The Large Hadron Collider (LHC) has started delivering physics data as a result of what has been described as a “milestone” collision.
After an almost two-year shutdown and several months of recommissioning, the world’s largest particle accelerator is now providing collisions to all of its experiments at the unprecedented energy 13 tera-electronvolts (TeV).
That is almost double the collision energy of its first run.
The latest collisions mark the start of season two at Cern’s LHC, opening the way to new discoveries.
The LHC is now expected to run around the clock for the next three years.
Speaking after stable beams were declared, European Organisation for Nuclear Research (CERN)’s director-general Rolf Heuer said: “Congratulations to everybody, here and outside! We should remember this was two years of teamwork. A fantasic achievement. I am touched. I hope you are also touched.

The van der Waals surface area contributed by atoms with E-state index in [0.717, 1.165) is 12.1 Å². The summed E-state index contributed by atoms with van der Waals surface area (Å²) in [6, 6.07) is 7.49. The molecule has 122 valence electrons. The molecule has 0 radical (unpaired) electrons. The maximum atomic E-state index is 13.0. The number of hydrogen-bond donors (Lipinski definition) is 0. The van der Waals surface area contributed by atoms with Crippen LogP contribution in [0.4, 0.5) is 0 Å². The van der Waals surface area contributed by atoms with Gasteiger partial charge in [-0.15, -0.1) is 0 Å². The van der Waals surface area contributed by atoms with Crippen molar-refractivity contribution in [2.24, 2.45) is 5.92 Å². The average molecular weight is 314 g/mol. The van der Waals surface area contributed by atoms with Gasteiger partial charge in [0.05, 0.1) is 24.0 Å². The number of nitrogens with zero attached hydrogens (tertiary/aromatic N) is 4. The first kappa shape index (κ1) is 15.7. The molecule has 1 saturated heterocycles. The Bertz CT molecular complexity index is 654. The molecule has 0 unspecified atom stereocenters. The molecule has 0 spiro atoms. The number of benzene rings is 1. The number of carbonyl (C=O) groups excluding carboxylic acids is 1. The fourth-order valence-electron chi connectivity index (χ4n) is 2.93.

“Thanks to everybody. And now time for new physics. Great work.”
But he reminded his colleagues they would have to wait for results, saying: “We have provided the basis, now the experiments have to follow.
“However, don’t expect that it will be tomorrow, do not expect that it will be in a month – be patient.”
During the first run of the LHC, the Atlas and CMS experiments announced the discovery of the so-called Higgs boson, an elementary particle that gives other particles mass, which had eluded detection for nearly 50 years.
It was the last piece of the puzzle known as the Standard Model.
With the ability to tap into higher energy, the scientists hope to explore mysterious realms of “new physics” that could yield evidence of hidden extra dimensions and dark matter.
Dark matter is the invisible, undetectable “stuff” that makes up 84 per cent of material in the universe and binds galaxies together, yet whose nature is unknown.